Though we were meeting at 6:30 that morning, he didn’t need coffee. Randy (not his real name) lived a caffeinated life. He ran at a fast pace, the success of his company was evidence of that.
But I was sensing Randy was ready to slow down, maybe take some chips off the table. A few weeks earlier I had reviewed Randy’s business and told him how much he would make if he sold it in 2016. I also projected what he might make if he waited two years to sell; given his incredible growth rate, he would like likely double his value by waiting just two or three years.
But Randy was torn; he was a bit bored and tired of the travel. All things considered, he was ready to sell. “Ok, I know I make more if I wait, but is there any logic in going ahead to sell now?” My first thought was to say “a bird in the hand is worth two in the bush” though I never understood what that meant, and Randy didn’t seem in the mood for glib retorts. So I offered three observations as to why he should sell now, even if it meant walking away from what could be a bigger pot of gold in a couple of years.
I first pointed out to Randy that we are in an unprecedented period of near-zero interest rates, and no economist believes that is sustainable; once interest rates begin to rise, no one is sure how the economy will react. Second, though the stock market has seen a dip in early 2016, the stock market is still trading at all-time highs. How sustainable is that? Finally, the low cost of oil has been a wonderful boon for consumers, but like low interest rates and the high stock market, it’s hard to see how the low cost of oil is sustainable. Simply said, while no one can predict the direction of markets (don’t trust those who say they can), it’s a reasonable to believe there is some economic disruptions in our future, sooner than later.
Randy is fortunate that his competitors haven’t yet shown much interest in the niche he serves. Having patents on his designs gives him some comfort that his niche can’t be quickly ripped off. However, Randy knows the value his product brings to his customers is so significant that sooner than later he’ll face competition, likely stiff competition. Of course, the big boys tend to throw a lot of resources at the market. Right now, Randy is the big fish in the pond. But it’s likely there’ll be whales swimming around the same waters sooner than later.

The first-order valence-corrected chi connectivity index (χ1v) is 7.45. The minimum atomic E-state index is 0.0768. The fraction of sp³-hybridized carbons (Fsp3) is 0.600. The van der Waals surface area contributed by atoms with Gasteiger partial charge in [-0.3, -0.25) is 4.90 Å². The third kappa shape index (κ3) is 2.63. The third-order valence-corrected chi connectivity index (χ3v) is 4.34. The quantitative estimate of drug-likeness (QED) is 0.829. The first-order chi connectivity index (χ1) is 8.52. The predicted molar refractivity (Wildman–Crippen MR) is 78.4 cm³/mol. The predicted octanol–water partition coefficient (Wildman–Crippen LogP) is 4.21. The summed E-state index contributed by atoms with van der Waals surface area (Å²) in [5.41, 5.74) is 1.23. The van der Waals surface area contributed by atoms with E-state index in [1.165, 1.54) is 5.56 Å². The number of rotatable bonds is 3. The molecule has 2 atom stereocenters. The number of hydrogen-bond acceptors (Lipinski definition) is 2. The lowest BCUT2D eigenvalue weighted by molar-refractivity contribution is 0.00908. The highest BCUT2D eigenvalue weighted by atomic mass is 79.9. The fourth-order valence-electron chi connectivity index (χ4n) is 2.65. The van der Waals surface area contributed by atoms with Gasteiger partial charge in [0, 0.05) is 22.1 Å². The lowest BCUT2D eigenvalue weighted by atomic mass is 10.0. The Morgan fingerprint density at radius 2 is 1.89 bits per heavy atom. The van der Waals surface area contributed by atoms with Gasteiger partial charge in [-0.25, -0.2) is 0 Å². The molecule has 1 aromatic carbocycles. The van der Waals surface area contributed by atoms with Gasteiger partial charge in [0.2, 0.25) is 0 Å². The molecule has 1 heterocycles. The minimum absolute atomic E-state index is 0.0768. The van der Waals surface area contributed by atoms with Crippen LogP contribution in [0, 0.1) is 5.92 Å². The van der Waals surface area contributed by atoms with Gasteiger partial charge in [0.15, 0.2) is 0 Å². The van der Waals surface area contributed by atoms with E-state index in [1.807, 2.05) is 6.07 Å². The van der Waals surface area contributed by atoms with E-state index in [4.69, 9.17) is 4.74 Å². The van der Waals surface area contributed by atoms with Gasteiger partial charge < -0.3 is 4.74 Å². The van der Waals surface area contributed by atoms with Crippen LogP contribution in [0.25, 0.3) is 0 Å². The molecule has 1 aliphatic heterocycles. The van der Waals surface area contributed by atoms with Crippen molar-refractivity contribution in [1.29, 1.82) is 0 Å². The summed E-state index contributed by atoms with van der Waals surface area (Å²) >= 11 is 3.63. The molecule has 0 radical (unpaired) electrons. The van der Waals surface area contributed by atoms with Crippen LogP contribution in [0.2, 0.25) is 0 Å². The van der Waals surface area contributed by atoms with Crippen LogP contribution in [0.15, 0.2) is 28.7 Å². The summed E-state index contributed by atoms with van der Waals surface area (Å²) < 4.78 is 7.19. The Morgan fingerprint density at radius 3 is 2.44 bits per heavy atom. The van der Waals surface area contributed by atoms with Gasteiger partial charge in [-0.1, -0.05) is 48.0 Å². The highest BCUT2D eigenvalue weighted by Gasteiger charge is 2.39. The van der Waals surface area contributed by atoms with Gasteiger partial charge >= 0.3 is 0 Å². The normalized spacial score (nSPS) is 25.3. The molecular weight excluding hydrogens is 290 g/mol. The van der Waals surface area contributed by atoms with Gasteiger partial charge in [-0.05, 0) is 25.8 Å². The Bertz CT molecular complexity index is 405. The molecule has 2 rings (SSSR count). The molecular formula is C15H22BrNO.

I asked Randy how his daily role in the business has changed since his hyper-growth stage started. “Well, truthfully, it’s gotten to be a bit of a pain in the backside, if you get my drift.” He went on to describe how he’s moved further from the design and engineering process that he loves to now having to spend more time on accounting and sales management. “I can do that stuff ok” he said, “it’s just not my strong suit.” I told Randy this might be another sign it’s time to sell his company. As the business grows, it gets more complicated and there are more moving parts. Randy said he has to hire new employees, bring in more senior-level management, attend more conferences, etc. All of that “business stuff” is taking him away from the passion that got him started in the first place. I told Randy this kind of job frustration is often the catalyst for an entrepreneur to sell their business.
Whether he sells in 2016 or waits a couple of years, Randy is going to do very well. But holding on too long can have its downsides. My final comment as we were leaving Starbucks that morning ….Randy, you never know the perfect time to sell a business but when your heart says it’s time, it probably is.
Tennessee Valley Group
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